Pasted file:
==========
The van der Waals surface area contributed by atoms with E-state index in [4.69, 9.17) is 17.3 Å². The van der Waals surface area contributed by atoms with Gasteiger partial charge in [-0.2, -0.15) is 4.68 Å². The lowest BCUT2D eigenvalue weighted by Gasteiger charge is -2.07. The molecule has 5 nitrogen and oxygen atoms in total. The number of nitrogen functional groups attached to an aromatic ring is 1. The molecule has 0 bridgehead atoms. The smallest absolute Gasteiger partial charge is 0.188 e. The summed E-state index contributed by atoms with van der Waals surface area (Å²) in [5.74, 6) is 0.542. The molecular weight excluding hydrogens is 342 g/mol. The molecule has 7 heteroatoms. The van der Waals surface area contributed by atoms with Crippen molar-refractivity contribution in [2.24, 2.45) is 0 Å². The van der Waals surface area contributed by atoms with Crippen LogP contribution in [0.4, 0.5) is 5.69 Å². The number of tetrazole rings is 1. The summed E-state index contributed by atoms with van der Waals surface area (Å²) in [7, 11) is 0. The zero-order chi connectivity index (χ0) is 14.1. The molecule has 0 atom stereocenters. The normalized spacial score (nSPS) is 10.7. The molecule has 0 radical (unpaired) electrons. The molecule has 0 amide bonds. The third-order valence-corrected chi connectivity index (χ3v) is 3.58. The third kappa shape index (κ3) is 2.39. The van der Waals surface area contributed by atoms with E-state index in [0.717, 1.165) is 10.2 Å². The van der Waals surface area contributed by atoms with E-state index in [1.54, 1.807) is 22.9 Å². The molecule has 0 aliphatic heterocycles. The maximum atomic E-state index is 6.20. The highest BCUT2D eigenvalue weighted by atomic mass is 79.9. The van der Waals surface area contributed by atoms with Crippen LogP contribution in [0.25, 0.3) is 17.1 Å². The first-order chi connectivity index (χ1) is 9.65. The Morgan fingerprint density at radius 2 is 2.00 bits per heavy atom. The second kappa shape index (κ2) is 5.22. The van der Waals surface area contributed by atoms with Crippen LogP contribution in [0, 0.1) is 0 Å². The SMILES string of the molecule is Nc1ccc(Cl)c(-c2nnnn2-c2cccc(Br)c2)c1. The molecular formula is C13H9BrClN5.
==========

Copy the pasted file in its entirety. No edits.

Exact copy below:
The van der Waals surface area contributed by atoms with E-state index in [4.69, 9.17) is 17.3 Å². The van der Waals surface area contributed by atoms with Gasteiger partial charge in [-0.2, -0.15) is 4.68 Å². The lowest BCUT2D eigenvalue weighted by Gasteiger charge is -2.07. The molecule has 5 nitrogen and oxygen atoms in total. The number of nitrogen functional groups attached to an aromatic ring is 1. The molecule has 0 bridgehead atoms. The smallest absolute Gasteiger partial charge is 0.188 e. The summed E-state index contributed by atoms with van der Waals surface area (Å²) in [5.74, 6) is 0.542. The molecular weight excluding hydrogens is 342 g/mol. The molecule has 7 heteroatoms. The van der Waals surface area contributed by atoms with Crippen molar-refractivity contribution in [2.24, 2.45) is 0 Å². The van der Waals surface area contributed by atoms with Crippen LogP contribution in [0.4, 0.5) is 5.69 Å². The number of tetrazole rings is 1. The summed E-state index contributed by atoms with van der Waals surface area (Å²) in [7, 11) is 0. The zero-order chi connectivity index (χ0) is 14.1. The molecule has 0 atom stereocenters. The normalized spacial score (nSPS) is 10.7. The molecule has 0 radical (unpaired) electrons. The molecule has 0 amide bonds. The third-order valence-corrected chi connectivity index (χ3v) is 3.58. The third kappa shape index (κ3) is 2.39. The van der Waals surface area contributed by atoms with E-state index in [0.717, 1.165) is 10.2 Å². The van der Waals surface area contributed by atoms with E-state index in [1.54, 1.807) is 22.9 Å². The molecule has 0 aliphatic heterocycles. The maximum atomic E-state index is 6.20. The highest BCUT2D eigenvalue weighted by atomic mass is 79.9. The van der Waals surface area contributed by atoms with Crippen LogP contribution in [0.25, 0.3) is 17.1 Å². The first-order chi connectivity index (χ1) is 9.65. The Morgan fingerprint density at radius 2 is 2.00 bits per heavy atom. The second kappa shape index (κ2) is 5.22. The van der Waals surface area contributed by atoms with Crippen LogP contribution in [0, 0.1) is 0 Å². The SMILES string of the molecule is Nc1ccc(Cl)c(-c2nnnn2-c2cccc(Br)c2)c1. The molecular formula is C13H9BrClN5.